I hate philosophers because they rarely do or did anything useful. But Aristotle left us all with a very profound thought- “The whole is greater than sum of its parts.” This statement means different things to different people. But to me, it means this- Every person is like a puzzle. We may know someone for a brief time during that person’s life. Thus, we only know a part of the puzzle. But we decide that this part is all that is there to the puzzle. If someone you know was depressed during your period of acquaintance than it does not mean that there was nothing more to the person than his/her depression. There are so many people there who know about me in parts. My mother says that I was the best child one could ask for, until I was 9/10 years old. I started walking when I was 10 months old and talking when I was 1 year old. I was obedient, I helped my parents, I took care of my sister, I got along well with my father’s aunts. People who knew me then will probably remember me as a good kid. I was sexually abused for almost 2 years, which started when I was 9. My periods started then, making it worse. I was angry, I yelled at everyone, I yelled at my mother publicly (how I hate myself for it!). I had something to prove though. So, I topped my class every year. I took up martial arts classes and while other kids dropped out because of a dreadful grandmaster, I continued for a long time! What started then, continued for a long, long period. Someone who remembers me from all those years, thinks of me as an extremely rebellious person. And because no one knew about how I was molested, they may think of me as a rebel without a cause. My teenage years were made worse by it. I met with an accident in 2009. I put on weight. So, people who remember me from my post grad years will say that I was an overweight kid who would get angry about smallest of things, who seemed intelligent but whose behaviour was erratic. I dint know then that all those years of keeping anger and shame within me had caused a mental disorder. I was diagnosed a few years ago. Many may suggest not writing about it publicly and I did not intend to do it until today. Because when I tell someone that I have a mental disorder, they start attributing all my actions to it. And sometimes I want to yell- “No it is NOT about my mental illness; you are just an a*&h$%e!” But my story, my puzzle is incomplete without it. My mental disorder is a part of my puzzle. It is still not the whole puzzle. There is more to me. I can safely say that I have done fairly well professionally so far. Someone who knows me for the 8-9 years of my professional life will probably say that I am very hardworking. They do not know how I had to burn midnight oil only because I was crying all day on some days. They do not know how I must battle a phobia every time I answer phone calls. So yes, you may know a part of me, but you do not know all of my story. My whole is greater than sum of its parts. And because it is, may I request you to not speculate when I am gone? May I request you to allow my dignity to remain when I am gone? When you think of me, tell my stories that you know. But at the end, could you add, “But that girl was so full of life and there is so much about her that I do not know.” Could you, possibly, do that for others too? Not speculate. Sushant may or may not have had depression. But can we not remember only that part of him when we remember him? Irfan may have died of cancer but that is such a small part of his story!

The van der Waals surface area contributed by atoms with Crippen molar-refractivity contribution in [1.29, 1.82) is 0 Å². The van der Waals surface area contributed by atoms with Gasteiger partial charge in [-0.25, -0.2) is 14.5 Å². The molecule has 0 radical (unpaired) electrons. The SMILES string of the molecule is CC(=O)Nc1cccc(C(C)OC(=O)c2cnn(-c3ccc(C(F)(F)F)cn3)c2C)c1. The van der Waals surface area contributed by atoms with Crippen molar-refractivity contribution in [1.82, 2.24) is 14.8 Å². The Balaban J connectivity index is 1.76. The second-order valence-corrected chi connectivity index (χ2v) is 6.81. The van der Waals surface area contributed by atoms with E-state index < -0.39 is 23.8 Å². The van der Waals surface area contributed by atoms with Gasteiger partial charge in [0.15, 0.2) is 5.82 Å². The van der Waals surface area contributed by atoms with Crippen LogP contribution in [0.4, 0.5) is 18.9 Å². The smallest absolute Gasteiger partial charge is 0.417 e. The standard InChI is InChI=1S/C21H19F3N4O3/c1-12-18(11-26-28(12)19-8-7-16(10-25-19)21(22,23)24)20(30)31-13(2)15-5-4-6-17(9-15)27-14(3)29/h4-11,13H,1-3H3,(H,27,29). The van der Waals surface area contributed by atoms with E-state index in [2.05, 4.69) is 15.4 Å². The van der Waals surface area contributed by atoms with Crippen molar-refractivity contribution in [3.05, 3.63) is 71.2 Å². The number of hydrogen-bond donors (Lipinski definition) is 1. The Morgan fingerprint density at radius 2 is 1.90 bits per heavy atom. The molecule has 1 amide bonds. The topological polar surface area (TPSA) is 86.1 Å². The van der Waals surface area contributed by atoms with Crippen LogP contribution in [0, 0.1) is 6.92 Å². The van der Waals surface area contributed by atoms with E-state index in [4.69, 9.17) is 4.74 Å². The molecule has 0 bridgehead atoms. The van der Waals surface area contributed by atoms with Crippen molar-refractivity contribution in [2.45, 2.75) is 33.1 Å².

I befriended a guy when I was in class 10. We were in the same class for several years but as luck would have it, we became friends only then. His name was Mihir Dixit. We became friends because we went to a lady for Marathi language tuitions. It was only the two of us there. He was so vibrant; he was a happy-go-lucky chap! A few months later, a month before our board exams, he hanged himself. People said he was upset; people spoke of things happening in his family. Death is grim as it is. I refused to believe that someone who jumped from the roof of a building to another for the fun of it could have become so hopeless that gossamer threads of life could not hold on to him! I thought he may have tried something that went horribly wrong. But I refused to say ill things about him in his death. Why do we take away a person’s dignity in his/her death? Could we try to remember good things about the person no matter what the conditions of his/her death were? Whole is greater than sum of its parts, remember? Someone’s death is not their story.
A close friend said to me a few years ago, “Shivani, do not write about your personal life online. It is only masala for others.” So, I refrained from doing so for an awfully long time. But how do I keep it all within me. And it may sound like a cliché but if my stories die with me, I will die twice. I am writing in the hope that my message reaches a few. My father once said, “Keep doing good deeds. It is ok if 90 out of 100 only took advantage of you. It is enough to have touched those 10 lives who were genuinely in need.” That is what I hope to achieve when I write. It is ok if what I write is masala for 90, I will be happy if my message reaches 10.